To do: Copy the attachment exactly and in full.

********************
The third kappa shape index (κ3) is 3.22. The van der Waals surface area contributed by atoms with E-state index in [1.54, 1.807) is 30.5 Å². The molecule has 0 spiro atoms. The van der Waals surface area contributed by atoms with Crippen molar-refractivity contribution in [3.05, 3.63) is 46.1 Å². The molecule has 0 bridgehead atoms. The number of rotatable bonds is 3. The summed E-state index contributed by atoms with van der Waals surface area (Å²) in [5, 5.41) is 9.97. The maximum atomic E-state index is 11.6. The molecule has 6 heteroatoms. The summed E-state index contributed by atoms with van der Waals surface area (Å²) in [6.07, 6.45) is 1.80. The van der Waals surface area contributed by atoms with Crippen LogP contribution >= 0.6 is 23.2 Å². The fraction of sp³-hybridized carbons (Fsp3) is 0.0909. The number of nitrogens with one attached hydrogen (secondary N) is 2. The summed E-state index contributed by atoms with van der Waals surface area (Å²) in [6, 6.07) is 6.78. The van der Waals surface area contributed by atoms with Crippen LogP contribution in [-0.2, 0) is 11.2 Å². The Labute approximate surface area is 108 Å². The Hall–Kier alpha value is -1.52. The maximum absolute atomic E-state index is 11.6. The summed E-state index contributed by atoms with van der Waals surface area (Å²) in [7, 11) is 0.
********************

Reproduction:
The third kappa shape index (κ3) is 3.22. The van der Waals surface area contributed by atoms with E-state index in [1.54, 1.807) is 30.5 Å². The molecule has 0 spiro atoms. The van der Waals surface area contributed by atoms with Crippen molar-refractivity contribution in [3.05, 3.63) is 46.1 Å². The molecule has 0 bridgehead atoms. The number of rotatable bonds is 3. The summed E-state index contributed by atoms with van der Waals surface area (Å²) in [5, 5.41) is 9.97. The maximum atomic E-state index is 11.6. The molecule has 6 heteroatoms. The summed E-state index contributed by atoms with van der Waals surface area (Å²) in [6.07, 6.45) is 1.80. The van der Waals surface area contributed by atoms with Crippen LogP contribution >= 0.6 is 23.2 Å². The fraction of sp³-hybridized carbons (Fsp3) is 0.0909. The number of nitrogens with one attached hydrogen (secondary N) is 2. The summed E-state index contributed by atoms with van der Waals surface area (Å²) in [6, 6.07) is 6.78. The van der Waals surface area contributed by atoms with Crippen LogP contribution in [-0.2, 0) is 11.2 Å². The Labute approximate surface area is 108 Å². The Hall–Kier alpha value is -1.52. The maximum absolute atomic E-state index is 11.6. The summed E-state index contributed by atoms with van der Waals surface area (Å²) in [7, 11) is 0.